I knew what a difference he could make by using his respected voice and massive platform to echo what he had said to me privately.
I hoped he would say that any type of racism is not acceptable, and that he might work to become an ally of ours. That statement hasn’t come, but the abuse continues.
But this isn’t a story about ‘me versus Tommy’. I am an anti-racism activist that heard a racist joke at a gig. It doesn’t matter who told it.
What matters is how people who heard it that night, or heard of it afterwards, use it to make a changes in our own lives, homes, our places of work. It is hard to stand up to racism and call people out but unless we do things will never change.
The taxi company Free Now dropped its sponsorship and that was a huge step in accountability. It sends a message to us that we can use our voice, and sometimes people who say and do racist things will face some consequences.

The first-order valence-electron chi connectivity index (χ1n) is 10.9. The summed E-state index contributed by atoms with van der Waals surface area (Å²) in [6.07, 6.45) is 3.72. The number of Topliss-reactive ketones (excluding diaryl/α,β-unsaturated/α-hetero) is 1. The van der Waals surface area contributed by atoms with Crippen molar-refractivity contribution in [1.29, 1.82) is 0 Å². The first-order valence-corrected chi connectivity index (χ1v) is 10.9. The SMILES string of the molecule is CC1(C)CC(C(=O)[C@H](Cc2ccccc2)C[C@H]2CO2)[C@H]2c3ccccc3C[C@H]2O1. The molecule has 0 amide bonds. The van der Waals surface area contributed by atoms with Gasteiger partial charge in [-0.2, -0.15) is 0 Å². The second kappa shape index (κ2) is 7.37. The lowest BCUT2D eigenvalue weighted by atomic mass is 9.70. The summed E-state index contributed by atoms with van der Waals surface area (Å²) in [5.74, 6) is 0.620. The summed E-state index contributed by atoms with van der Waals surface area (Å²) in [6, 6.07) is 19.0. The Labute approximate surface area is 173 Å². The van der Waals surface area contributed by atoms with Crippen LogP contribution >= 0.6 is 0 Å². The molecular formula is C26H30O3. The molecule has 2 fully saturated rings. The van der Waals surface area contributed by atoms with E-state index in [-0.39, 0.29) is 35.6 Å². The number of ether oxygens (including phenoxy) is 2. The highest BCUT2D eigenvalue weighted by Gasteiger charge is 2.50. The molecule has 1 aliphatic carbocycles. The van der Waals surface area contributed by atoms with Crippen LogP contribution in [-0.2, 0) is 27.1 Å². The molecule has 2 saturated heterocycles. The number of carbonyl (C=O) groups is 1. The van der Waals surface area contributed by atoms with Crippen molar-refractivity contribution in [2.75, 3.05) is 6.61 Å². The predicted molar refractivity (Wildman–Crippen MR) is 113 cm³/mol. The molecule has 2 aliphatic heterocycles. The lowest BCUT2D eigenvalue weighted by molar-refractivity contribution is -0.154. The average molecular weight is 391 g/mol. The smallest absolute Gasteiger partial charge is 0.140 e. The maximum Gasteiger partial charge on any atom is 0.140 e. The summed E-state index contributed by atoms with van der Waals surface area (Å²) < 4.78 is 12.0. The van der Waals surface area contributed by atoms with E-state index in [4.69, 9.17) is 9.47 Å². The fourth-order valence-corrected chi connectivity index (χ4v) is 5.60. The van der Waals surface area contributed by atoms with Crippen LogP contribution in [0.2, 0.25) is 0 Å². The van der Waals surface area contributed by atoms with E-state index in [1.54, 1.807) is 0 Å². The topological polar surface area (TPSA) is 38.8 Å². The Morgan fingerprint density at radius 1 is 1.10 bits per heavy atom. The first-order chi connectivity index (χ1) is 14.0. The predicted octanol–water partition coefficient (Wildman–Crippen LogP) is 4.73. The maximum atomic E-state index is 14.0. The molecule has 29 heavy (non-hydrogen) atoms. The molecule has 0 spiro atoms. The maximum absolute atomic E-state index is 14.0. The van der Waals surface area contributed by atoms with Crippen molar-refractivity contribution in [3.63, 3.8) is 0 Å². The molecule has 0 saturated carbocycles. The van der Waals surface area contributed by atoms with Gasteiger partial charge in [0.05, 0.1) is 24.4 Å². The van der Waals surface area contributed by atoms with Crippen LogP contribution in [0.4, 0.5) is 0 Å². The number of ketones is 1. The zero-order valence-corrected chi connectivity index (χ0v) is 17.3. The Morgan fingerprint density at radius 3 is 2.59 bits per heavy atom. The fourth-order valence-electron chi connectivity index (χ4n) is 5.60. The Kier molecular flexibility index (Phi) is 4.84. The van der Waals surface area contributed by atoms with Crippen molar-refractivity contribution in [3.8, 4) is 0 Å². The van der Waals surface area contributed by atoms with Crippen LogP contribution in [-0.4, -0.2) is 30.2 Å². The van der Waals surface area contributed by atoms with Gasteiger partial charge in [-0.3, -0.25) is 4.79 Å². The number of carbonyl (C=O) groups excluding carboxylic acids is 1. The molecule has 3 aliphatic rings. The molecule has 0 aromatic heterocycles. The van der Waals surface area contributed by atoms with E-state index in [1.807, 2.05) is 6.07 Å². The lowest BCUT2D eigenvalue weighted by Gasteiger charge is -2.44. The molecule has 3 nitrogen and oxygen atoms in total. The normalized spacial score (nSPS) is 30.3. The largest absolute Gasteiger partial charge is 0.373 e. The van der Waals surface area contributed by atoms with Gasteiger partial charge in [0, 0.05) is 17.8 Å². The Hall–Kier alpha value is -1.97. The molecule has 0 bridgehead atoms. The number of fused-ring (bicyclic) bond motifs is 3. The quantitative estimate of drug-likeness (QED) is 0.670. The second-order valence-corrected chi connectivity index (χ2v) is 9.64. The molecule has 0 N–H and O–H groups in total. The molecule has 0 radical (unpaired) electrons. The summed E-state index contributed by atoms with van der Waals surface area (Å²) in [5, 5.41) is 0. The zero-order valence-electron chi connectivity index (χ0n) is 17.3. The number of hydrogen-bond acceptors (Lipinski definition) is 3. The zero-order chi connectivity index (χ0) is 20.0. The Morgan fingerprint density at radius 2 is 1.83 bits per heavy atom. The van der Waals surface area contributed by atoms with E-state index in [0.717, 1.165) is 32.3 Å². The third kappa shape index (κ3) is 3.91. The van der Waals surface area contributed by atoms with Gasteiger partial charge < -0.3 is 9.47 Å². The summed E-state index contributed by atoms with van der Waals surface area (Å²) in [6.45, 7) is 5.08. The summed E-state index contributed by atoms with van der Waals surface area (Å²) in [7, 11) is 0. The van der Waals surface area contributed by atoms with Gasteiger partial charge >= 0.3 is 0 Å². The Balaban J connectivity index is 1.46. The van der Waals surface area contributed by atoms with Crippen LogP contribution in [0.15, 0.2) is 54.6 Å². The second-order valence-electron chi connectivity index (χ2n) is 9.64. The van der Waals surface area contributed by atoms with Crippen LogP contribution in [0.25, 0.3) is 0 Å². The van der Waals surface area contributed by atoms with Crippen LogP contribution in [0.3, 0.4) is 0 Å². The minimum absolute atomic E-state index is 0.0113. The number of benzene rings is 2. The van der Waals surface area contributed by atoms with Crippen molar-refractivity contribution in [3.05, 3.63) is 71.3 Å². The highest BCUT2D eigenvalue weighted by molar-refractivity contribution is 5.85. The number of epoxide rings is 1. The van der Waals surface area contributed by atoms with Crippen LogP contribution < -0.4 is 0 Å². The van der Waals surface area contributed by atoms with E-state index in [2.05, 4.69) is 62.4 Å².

But at the same time I’ve received threats, been told to go home (to Bray?!) and been accused of looking for attention or a career boost.
Most of these messages came not from anonymous trolls, but people online under their real names, who have no problem showing the dark side of Ireland's supposedly progressive attitude to human rights.
Coincidentally, Emma Daibiri — writer, sociologist and another Irish woman with a Black parent — appeared on Tiernan's TV show at the weekend.
The show had been recorded in November, and in it Emma spoke about the life-long struggle she’s had being accepted as both Black and Irish.
Emma’s appearance on the show was met with a big online backlash.